Sugarpie is quickly approaching her 3-month birthday, and the official end if the newborn phase. And, oh my gosh, what a phase it has been!
For those that don’t know, the first three months of a baby’s life are now often referred to as the “fourth trimester”, a period when baby wants and needs to be kept close – preferably to Mom – under conditions that closely mimic life in the womb. The idea is that this period is a time when parents gently help a baby transition to this big, loud, bright world we live in.
Every baby is different, and so it has been with Sugarpie and her big sister. To be fair, I honestly don’t remember a whole lot about Babycakes’s newborn days. But their temperaments have been different from the start.
We have dealt with mild colic and gassiness (which thankfully seems to be abating for the most part). We have dealt with inconsolable crying, which is now termed “purple crying” (perhaps to make parents feel better). We went from ridiculous all-day sleeping to “We don’t need no stinkin’ naps!”
The sleep is one area where Babycakes and Sugarpie have some similarities. Babycakes was a crap napper, and we struggled with night sleep for a long time (those of you who have been with me for a while will recall my lamentations on sleep training, etc.). While Babycakes was sleeping 10-11 hours straight at night by about 10 weeks before going back to multiple night wakings from about 4 months until 15 months, Sugarpie still wakes once or twice a night to eat. I usually get a big chunk of 5-6 hours (once she went 7!) at the start of the night, so that has helped me immensely. But the lack of good naps (I mean, longer than 10-20 minutes, I kid ye not) makes it hard to get anything done during the day. I know naps will get better, because they did for Babycakes, but it does make it hard.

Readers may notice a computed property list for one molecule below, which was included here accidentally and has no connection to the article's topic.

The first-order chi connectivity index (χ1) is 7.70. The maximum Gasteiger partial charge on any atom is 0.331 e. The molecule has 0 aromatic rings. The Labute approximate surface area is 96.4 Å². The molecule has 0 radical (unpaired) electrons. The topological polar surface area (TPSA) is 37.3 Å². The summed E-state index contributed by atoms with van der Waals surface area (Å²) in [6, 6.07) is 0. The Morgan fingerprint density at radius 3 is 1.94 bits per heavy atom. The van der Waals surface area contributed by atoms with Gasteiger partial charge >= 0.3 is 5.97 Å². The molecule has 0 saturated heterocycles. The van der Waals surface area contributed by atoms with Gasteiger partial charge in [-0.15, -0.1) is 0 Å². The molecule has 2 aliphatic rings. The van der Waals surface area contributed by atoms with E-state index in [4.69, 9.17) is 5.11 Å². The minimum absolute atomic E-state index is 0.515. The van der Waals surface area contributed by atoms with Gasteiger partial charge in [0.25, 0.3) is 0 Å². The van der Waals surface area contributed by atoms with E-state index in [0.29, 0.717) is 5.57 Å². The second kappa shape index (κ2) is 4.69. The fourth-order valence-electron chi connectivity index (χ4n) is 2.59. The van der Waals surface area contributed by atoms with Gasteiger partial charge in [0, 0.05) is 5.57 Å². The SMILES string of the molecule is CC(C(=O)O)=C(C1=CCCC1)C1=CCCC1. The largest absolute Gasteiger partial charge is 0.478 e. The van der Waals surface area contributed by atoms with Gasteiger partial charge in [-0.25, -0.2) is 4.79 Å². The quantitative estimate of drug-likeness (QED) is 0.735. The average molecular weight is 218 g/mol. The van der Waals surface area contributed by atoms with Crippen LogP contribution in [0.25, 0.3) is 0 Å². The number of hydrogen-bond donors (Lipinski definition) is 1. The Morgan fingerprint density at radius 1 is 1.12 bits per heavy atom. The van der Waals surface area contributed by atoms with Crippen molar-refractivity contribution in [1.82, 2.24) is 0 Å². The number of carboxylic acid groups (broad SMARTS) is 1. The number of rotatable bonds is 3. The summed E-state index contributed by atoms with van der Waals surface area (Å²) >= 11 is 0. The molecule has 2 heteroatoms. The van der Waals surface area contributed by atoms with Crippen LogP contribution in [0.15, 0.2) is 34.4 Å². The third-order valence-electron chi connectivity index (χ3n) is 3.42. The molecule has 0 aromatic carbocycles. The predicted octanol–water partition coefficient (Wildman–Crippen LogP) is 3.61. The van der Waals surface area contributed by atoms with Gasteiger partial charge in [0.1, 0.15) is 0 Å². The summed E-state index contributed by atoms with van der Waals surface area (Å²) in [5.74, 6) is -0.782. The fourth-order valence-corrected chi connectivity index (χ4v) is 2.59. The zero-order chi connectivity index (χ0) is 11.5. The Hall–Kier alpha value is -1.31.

Temperament is very different, too. Babycakes was a content baby who displayed almost no interest in moving on her own for the longest time. I would put toys just out of reach to entice her to roll over, watch her get 3/4 of the way from back to tummy, and I could seriously see the moment when she decided the toy just wasn’t worth it. She didn’t crawl until 8 months and didn’t walk until 14 months. Sugarpie, however, is in constant motion and, other than that first bought of night sleep, isn’t really completely settled when she’s asleep. And she is just now starting to play reasonably well on her own for a little while (which gives me time to, you know, attend to nature’s call).
I don’t mean to sound like I’m complaining, or trying to compare my kids. Both of my children are amazing blessings that I honestly didn’t think we would have. Maybe it’s because we were so far removed from the baby phase that it feels harder. And I know it will get better. Within a couple months, the naps will start consolidating (and I can perhaps get a regular schedule going for myself and my writing!), and life will become normal again – at least, whatever normal will be for us now.